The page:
It might help to convey some of your preferences in this regard, to help shape the responses you get.
 

FlipperFla

Active member
#3
Panels have drastically dropped in price in the last several years. You can purchase a mono 180w panel and controller for around $200 this would give you a little under a 10A charge.
 
#5
I have a 100W foldable panel that I mount to the bonnet (hood) with straps so it doesn't blow away. A vehicle battery and a house battery that after a 300+ mile day charges enough to last about 3 days of just sitting. I rig up the panel to a solar controller after one day and it keeps the house battery very well charged to operate fridge and interior added lights. The batteries are 3 years old and I am thinking of replacing them soon as they are a bit weak and when sitting in the garage go to 11.8 volts. enough to start the LR but not enough to run the fridge.
The vehicle does keep a bit cooler as there is a full length roof rack and I usually leave the moon roof open just a bit to exhaust the interior. Darkened windows help, but in 100 deg days nothing really helps.
 
#6
You've got ~44" between the roof rack rails, you can fit many models of panel crossways and there's room up there for at least 2 panels and if you don't have a sunroof, probably a 3rd. Depends on the panel model and mounting, you ought to get at least 7Ah per panel and potentially twice that.
A little creativity in the mounting frames and you can have panels that can be readily raised / tilted to generate more power than they would if mounted flat. The more perpendicular to the Sun, the more power generated.
I'm here in Los Angeles, ~34degN and even now just a couple weeks past the winter solstice I'm still getting ~5A out of a flat mounted panel on my Sub's roof.
My setup is atypical, for several of my own reasons and I'm a cheap bastard, so I can't give you much 'market' advice on what to use. My system works for me / my needs. Mostly having 120VAC available from my vehicle via a 1000W inverter. I have an Aux battery in our factory under-hood location, but again I've chosen an atypical battery for my (limited) 'House' needs, preferring to use a standard Grp78 that matches my Starter battery and both of which are a widely-available and relatively affordable variety.

You'll get the best performance keeping your vehicle interior as cool as possible, your cooler sheltered from the sun, and being able to store as much power as possible during peak solar-generating hours. Your decision to up your 'house' setup to 100Ah is a good one. I'm curious where you intend to mount them?
My own platform design could be tall enough to hold several batteries in the rear cargo area. In my case - again driven by my own design decisions, which include the intent to have a receiver-hitch-mounted winch which could be plugged in at both front and rear of the vehicle - I've run 1/0 cabling to the rear corner of my vehicle and have a power distribution / conversion setup there that will let me charge or power just about anything, via a variety of connector types.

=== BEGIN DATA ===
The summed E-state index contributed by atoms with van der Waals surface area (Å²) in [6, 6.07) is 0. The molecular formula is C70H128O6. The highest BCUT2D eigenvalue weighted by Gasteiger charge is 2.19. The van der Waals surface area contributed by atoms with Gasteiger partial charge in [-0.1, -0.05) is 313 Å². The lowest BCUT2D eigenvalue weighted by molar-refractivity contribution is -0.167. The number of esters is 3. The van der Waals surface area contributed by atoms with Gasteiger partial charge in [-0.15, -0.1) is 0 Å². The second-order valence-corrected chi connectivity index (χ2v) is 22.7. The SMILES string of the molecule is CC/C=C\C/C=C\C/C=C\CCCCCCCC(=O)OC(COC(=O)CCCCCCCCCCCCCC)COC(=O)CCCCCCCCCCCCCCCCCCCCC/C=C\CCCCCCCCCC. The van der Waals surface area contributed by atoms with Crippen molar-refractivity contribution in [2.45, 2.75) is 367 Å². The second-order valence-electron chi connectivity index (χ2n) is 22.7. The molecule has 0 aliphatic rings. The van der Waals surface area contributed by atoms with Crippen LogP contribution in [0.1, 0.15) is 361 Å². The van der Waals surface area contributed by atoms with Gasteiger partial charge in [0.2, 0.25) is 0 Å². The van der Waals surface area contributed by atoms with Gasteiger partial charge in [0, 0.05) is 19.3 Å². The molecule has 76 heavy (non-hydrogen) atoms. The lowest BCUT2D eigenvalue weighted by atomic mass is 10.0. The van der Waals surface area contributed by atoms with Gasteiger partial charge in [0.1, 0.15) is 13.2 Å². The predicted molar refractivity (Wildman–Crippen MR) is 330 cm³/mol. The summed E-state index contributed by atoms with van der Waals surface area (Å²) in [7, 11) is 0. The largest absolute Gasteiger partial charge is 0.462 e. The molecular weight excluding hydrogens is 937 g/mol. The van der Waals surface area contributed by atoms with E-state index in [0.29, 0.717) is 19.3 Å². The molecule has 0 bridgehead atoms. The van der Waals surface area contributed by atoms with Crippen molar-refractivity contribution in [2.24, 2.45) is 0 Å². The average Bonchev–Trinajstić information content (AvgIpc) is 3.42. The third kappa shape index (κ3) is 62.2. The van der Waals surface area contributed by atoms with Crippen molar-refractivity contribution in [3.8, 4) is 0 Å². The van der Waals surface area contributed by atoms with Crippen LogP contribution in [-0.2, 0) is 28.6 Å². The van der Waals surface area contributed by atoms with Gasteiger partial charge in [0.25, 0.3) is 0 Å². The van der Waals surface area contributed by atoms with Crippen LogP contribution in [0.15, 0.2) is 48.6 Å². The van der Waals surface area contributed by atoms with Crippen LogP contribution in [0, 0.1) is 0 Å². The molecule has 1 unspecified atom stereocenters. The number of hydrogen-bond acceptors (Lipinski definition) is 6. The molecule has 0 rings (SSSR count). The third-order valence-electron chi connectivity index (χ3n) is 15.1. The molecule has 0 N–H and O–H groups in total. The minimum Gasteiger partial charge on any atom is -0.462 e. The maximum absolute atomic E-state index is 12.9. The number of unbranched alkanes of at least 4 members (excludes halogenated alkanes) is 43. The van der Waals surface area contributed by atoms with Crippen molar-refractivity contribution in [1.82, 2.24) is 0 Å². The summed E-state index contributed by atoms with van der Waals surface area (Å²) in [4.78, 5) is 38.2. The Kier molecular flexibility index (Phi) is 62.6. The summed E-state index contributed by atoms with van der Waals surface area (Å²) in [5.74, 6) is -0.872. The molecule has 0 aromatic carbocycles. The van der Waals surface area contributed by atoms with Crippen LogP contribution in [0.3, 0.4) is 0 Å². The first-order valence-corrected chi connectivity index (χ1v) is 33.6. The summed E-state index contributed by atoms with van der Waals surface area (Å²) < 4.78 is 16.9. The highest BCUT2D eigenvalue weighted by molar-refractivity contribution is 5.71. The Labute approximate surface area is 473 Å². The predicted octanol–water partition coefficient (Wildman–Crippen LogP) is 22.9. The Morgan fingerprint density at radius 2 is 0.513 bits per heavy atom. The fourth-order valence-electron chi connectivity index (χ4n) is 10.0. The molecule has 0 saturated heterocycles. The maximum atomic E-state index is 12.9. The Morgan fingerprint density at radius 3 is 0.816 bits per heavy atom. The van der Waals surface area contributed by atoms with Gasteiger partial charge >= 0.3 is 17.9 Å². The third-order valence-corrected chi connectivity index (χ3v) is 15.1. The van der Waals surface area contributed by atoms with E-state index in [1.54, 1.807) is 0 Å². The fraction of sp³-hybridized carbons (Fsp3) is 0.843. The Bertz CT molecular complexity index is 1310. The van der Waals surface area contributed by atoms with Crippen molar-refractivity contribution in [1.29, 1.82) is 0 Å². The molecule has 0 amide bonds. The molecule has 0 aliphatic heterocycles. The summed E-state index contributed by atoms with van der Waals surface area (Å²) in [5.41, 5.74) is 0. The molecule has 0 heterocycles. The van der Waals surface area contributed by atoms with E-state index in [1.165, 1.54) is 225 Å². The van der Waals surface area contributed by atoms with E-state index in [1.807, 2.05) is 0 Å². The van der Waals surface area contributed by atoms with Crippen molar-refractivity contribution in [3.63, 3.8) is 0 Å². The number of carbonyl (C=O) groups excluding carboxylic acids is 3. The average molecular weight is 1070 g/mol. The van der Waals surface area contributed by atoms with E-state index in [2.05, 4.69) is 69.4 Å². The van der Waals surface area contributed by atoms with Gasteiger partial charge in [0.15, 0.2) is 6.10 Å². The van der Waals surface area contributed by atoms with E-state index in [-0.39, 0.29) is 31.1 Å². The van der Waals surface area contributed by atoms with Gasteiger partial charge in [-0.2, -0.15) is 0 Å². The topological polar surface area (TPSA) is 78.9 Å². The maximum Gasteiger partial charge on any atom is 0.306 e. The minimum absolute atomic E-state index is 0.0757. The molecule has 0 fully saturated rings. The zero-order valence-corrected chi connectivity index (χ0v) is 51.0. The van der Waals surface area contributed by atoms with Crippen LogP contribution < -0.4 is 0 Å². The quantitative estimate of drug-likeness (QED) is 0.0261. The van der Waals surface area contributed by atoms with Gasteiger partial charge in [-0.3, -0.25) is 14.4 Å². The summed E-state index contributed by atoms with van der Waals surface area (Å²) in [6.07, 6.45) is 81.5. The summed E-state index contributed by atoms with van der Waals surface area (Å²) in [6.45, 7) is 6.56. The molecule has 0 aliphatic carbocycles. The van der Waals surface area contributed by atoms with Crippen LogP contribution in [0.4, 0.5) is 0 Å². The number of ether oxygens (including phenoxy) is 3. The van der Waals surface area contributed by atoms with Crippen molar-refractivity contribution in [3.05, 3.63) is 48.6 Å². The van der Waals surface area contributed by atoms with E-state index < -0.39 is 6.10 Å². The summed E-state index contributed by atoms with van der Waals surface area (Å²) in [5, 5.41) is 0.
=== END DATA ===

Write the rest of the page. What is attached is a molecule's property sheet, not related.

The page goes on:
Too, having 2-3 panels on the roof will go a good way towards keeping your vehicle interior cooler. The elevated painted plywood deck I've put over most of my vehicle roof has made a large difference in keeping the interior cooler. The shade from 3 panels would be quite similar in effect.

Consider what other electrical uses you'd like to facilitate, now would be the time to implement them. Camera and drone battery recharging?
Too, you might consider multiple inverter solutions both for redundancy but more importantly to 'right-size' the inverter to the charging need, as an inverter is itself a power consumer and running a huge inverter for a small charging requirement will waste a lot of precious juice.

Lastly consider a larger-output alternator, or even one from the emergency vehicle market sector, as those are typically engineered to put out more amps at lower RPMs. See also the competitive car stereo hobby / market for other power-generating enhancements. All of those things have a stiff price though.

Really depends how much of a 'turn-key' solution you are looking for, or how much you ascribe to the 'buy once, cry once' purchase model. Again for my own reasons I went with as simple and inexpensive design as possible. Figuring my seteup would be changing over time and partly because most of my DIY projects are more akin to prototyping or 'proof of concept' designs, mine is an iterative process, things evolve over time or are re-worked. So I wasn't going to sink $1000+ into higher-end brand name parts. Your methods and choices probably differ.